Objective In the era of genome-wide association studies, familial risks are used to estimate disease heritability and the likelihood of candidate-gene identification. This study was undertaken to estimate associations of rheumatoid arthritis (RA) with any of 33 autoimmune diseases and related conditions among parents and offspring, singleton siblings, twins, and spouses. Methods The Multigeneration Register in Sweden was used as a reliable source of information on Swedish families throughout the last century. Data on autoimmune diseases in individual family members were obtained through linkage to the Hospital Discharge Register. The standardized incidence ratio (SIR) was calculated as a measure of the relative risk of RA in family members of patients with RA or any of 33 other autoimmune diseases or related conditions, as compared with the relative risk of RA in those lacking an affected family member. Results Among a total of 447,704 patients, 47,361 were diagnosed as having RA. The SIRs for RA were 3.02 in offspring of affected parents, 4.64 in siblings, 9.31 in multiplex families, 6.48 in twins, and 1.17 in spouses. Significant associations with the familial risk of RA in offspring according to parental proband were observed for ankylosing spondylitis (SIR 2.96), localized scleroderma (SIR 2.40), Sjögren's syndrome (SIR 2.25), systemic lupus erythematosus (SIR 2.13), systemic sclerosis (SIR 1.65), Hashimoto thyroiditis/hypothyroidism (SIR 1.54), pernicious anemia (SIR 1.53), sarcoidosis (SIR 1.40), psoriasis (SIR 1.36), Wegener's granulomatosis (SIR 1.34), and asthma or polymyalgia rheumatica (SIR 1.32). Conclusion This is the first study to compare the familial risks of RA in relation to a large number of autoimmune diseases and related conditions using data from a single population. The high discordant familial risks in this population suggest that there is extensive genetic sharing between RA and the associated diseases. [source]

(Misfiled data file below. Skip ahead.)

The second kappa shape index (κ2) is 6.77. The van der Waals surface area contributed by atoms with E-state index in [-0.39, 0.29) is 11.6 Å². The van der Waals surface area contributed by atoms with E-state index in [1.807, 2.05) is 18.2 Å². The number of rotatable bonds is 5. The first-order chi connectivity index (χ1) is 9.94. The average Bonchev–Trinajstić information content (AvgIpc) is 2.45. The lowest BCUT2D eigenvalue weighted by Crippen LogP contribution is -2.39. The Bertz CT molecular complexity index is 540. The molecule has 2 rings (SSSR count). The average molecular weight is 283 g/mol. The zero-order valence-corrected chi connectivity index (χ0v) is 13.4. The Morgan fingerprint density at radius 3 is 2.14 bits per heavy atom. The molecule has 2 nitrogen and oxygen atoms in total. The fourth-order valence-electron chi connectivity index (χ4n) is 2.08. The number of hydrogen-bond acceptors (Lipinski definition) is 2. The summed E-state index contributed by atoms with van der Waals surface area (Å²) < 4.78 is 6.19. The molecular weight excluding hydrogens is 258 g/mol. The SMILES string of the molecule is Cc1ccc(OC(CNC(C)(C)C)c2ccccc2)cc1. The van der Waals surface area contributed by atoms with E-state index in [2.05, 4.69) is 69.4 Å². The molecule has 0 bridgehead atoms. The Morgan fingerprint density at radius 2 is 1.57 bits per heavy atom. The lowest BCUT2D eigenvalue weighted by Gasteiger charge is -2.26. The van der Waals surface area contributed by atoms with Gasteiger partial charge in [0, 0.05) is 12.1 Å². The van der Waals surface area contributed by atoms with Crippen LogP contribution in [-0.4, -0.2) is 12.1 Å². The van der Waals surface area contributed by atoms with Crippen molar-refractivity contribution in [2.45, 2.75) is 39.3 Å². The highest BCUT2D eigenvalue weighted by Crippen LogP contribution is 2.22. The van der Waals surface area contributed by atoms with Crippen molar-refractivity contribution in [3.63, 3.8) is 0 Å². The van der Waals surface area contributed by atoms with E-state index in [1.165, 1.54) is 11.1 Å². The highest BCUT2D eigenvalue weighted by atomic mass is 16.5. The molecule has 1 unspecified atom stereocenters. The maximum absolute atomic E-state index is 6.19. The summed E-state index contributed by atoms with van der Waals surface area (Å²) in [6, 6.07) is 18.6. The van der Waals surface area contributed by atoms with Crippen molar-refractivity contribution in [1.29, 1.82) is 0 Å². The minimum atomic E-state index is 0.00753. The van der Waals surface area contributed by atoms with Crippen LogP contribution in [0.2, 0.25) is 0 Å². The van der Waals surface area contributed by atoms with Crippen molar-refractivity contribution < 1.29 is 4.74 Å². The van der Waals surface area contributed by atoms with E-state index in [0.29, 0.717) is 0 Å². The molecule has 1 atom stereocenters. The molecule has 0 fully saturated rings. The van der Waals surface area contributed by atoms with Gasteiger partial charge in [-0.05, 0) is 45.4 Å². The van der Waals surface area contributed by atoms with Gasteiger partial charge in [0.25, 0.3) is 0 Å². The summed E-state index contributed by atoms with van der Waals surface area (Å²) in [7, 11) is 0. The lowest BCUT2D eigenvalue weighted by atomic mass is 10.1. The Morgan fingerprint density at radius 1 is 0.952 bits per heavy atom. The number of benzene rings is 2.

Early targets of nuclear RNP humoral autoimmunity in human systemic lupus erythematosus

Brian D. Poole